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  • Historical Markers

    Jackson County is one of the original 23 counties created in the State of Texas on March 17, 1836, and is name for Andrew Jackson, then President of the United States. Jackson County has an interesting driving tour of historical homes and a large number of official Texas Historical Markers, including one for the site of the famous Lavaca-Navidad Meeting. This gathering held in 1835 saw the signing of a resolution urging Texas Independence. It was recognized of the Texas Centennial Commission as the forerunner of the Texas Declaration of Independence adopted in 1836.

    The site of Jackson County was the early hunting grounds of the cannibalistic Karankawa Indians. This region was crossed in 1528 by shipwrecked Spaniard Cabeza de Vaca and later by French explorer La Salle, also shipwrecked, who founded the first settlement, the ill-fated Fort St. Louis in 1685. The site of the fort, just three miles down river from Bennett Park, was recently excavated by the Texas Historical Commission. A visit to the park enables visitors to experience very much the same conditions that this first colony found, as described in a journal by Henri Joutel in 1685. The park also contains the nothernmost stands of Sabal Palm trees in Texas. Ultimately the colony was destroyed by Indians and burned by the Spanish..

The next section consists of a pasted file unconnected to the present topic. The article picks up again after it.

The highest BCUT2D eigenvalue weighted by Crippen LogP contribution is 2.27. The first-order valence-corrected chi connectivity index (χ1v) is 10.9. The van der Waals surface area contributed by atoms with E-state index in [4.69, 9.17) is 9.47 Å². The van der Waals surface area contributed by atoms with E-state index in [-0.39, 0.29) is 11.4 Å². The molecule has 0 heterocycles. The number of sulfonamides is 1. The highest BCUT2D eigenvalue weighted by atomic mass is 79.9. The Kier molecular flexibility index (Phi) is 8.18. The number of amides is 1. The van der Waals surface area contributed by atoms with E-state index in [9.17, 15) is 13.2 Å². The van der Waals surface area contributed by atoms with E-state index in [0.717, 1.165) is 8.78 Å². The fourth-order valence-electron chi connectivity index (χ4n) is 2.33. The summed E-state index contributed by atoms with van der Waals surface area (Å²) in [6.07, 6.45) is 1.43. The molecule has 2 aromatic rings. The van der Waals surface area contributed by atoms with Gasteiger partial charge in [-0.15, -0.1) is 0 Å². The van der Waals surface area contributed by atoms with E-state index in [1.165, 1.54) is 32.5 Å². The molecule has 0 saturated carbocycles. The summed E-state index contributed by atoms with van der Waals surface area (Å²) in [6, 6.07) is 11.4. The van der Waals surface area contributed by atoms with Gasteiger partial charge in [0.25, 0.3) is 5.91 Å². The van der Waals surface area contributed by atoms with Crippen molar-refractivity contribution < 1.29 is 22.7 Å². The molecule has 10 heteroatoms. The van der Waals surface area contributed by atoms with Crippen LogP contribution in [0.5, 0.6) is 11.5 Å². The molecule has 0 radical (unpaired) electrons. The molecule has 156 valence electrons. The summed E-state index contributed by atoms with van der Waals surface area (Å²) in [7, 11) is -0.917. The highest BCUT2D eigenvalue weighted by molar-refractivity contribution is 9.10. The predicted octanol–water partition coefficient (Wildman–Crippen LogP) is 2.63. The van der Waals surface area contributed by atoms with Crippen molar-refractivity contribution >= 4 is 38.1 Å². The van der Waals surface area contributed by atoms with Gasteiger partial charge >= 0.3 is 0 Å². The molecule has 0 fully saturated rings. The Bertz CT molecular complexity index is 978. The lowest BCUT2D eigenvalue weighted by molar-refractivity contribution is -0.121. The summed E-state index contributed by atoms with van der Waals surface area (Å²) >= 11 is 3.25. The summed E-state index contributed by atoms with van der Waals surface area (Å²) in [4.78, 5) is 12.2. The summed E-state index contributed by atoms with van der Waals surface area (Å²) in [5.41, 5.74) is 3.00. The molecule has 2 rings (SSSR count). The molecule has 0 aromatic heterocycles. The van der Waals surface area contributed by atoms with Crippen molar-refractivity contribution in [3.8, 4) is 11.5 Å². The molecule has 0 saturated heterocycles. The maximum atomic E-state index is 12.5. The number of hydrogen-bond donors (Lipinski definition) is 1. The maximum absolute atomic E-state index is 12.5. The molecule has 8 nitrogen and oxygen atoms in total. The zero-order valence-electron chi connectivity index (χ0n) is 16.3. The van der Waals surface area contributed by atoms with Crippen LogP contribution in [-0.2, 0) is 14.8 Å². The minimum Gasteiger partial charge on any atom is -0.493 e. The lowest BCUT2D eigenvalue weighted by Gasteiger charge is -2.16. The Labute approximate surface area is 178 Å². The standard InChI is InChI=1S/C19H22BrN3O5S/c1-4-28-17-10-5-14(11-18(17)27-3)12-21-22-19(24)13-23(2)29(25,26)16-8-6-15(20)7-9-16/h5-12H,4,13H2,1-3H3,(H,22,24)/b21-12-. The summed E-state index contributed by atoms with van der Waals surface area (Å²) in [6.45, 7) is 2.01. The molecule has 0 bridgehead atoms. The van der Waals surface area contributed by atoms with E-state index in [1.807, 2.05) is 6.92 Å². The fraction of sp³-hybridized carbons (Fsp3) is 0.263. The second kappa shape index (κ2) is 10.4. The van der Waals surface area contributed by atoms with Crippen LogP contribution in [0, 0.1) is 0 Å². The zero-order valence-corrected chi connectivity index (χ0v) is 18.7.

To get full experience of this region's historiry, visitors are invited on the "LaSalle Odyssey." a seven-museum tour which begins in Jackson County at the Texas Museum. By visiting each museum in the odyssey, (Edna, BayCity, Corpus Christi, Palacios, Port Lavaca, Rockport and Victoria), visitors may travel through time with the early explorer.